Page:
Not necessarily—especially if your SaaS company isn’t terribly overvalued. While some startups became outrageously overvalued due to hype in 2021 and 2022, the majority of startups are under a much smaller valuation shadow—more like a small storm cloud than a hurricane.
The good news is that these more minor valuation shadows are possible to get out of, and are even easier to prevent in the first place. Here are some tips to prevent and overcome a valuation shadow.
Re-evaluate your financials
Re-evaluating your financials is probably the first thing you should do if you suspect your startup’s valuation has been overshot. Take a hard look at the company's financial metrics and try to determine the true value of your business based on your current performance. This may require reassessing revenue projections, re-evaluating expenses, and determining a more accurate valuation.
From there, you can begin taking action steps, like cutting unnecessary expenses, discussing how your financial picture has changed with your investors, and addressing problem areas, such as an underperforming team or product.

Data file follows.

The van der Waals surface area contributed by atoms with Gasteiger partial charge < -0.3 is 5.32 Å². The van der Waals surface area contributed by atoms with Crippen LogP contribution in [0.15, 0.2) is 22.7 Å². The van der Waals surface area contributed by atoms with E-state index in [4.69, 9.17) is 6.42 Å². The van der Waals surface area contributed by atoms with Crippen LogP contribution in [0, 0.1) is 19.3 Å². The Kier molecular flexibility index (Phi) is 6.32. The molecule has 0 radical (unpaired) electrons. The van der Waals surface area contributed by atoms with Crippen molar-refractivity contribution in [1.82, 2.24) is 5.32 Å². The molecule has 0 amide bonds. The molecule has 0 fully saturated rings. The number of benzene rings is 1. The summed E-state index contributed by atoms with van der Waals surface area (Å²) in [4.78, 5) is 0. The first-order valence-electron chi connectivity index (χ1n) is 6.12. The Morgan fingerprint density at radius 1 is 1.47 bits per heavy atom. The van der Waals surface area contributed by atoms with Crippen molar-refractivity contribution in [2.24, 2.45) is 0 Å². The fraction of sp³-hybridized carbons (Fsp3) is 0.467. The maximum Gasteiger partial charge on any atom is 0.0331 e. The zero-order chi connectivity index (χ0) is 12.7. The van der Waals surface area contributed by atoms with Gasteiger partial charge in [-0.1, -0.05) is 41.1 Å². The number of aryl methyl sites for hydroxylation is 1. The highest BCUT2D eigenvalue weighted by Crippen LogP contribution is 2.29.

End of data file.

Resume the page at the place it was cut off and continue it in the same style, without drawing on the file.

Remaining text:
This is also a good practice to apply at any point in your financing cycle, including when you’re trying to prevent overvaluation in the first place. Try to put emotions and excitement aside and regularly review revenue projections and other financial metrics with an objective eye. Compare your results with what an investor is offering you and ask yourself if their offer is truly realistic.
Focus on generating revenue—not growth
Startups and investors alike often focus on growth at all costs, which doesn’t always work in an economically challenging environment when your revenue just doesn’t make sense with the cash you’re burning to sustain growth.
If you’re in this scenario, you absolutely need to pause the growth and focus on getting more revenue. What this means for your business will differ depending on your unique situation, but in general, a few good places to start include:
- Pause expansion efforts that don’t have an immediate link to generating more revenue. This may mean pausing hiring, office renovations, or expansions into new experimental markets or products.
- Find out what’s working best and double down on it. If one product, revenue stream, pricing model, or audience is outperforming the rest by a wide margin, think about pausing other initiatives and focusing on those. You should also try to figure out why the successful tactics are more successful, and apply whatever makes them tick to your other initiatives.
- Experiment with ways to improve the attractiveness or accessibility of your product so it can convert a larger audience. Being more flexible about pricing, delivery, timelines, or who you’re targeting can make a big difference here. For example, offering the ability to pay in installments can drastically increase conversions.